Budget aficionados have long warned that the U.S. budget is on an unsustainable path. That’s old news (but important).
The new news, which I hope you’ve noticed, is that those warnings have become more urgent over the past year or so. Why? Because our future problems have moved much closer.
Over at the Committee for Economic Development, Joe Minarik has a nice chart that illustrates how rapidly the budget outlook deteriorated:
Joe’s chart shows two projections of the U.S. publicly-held debt. The blue line shows the history of the debt (measured relative to the size of the economy), as well as a projection of the future debt based on analyses by the Congressional Budget Office released in late 2007. The red line shows a similar projection, but based on CBO budget analyses released in January of this year.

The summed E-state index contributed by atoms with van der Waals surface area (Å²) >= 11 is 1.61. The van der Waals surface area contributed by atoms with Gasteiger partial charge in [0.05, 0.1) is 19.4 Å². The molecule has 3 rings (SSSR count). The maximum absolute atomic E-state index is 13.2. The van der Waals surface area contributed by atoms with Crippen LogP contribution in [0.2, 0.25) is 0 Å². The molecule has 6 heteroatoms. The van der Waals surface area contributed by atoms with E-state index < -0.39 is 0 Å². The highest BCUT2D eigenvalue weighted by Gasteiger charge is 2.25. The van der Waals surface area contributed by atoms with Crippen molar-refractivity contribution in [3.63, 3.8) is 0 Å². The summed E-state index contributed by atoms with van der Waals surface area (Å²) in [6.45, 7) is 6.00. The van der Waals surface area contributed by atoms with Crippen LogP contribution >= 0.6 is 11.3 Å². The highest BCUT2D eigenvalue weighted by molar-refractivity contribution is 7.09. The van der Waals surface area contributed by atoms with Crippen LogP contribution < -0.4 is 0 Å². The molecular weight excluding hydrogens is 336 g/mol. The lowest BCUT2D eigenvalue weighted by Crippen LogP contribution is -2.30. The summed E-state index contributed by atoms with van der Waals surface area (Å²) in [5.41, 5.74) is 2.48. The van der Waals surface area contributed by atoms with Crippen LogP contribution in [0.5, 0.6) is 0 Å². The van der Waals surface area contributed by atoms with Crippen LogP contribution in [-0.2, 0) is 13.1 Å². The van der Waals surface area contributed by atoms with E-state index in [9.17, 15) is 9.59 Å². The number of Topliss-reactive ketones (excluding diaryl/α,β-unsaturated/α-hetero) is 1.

As you can see, the day of debt reckoning has moved much closer. For example, our debt will hit 60% of GDP twelve years earlier than forecast (which Joe rounds down to a decade). And, of course, it will keep rising thereafter.
Bottom line: The warnings of budget experts have become much more urgent because our room for maneuver has gotten much smaller.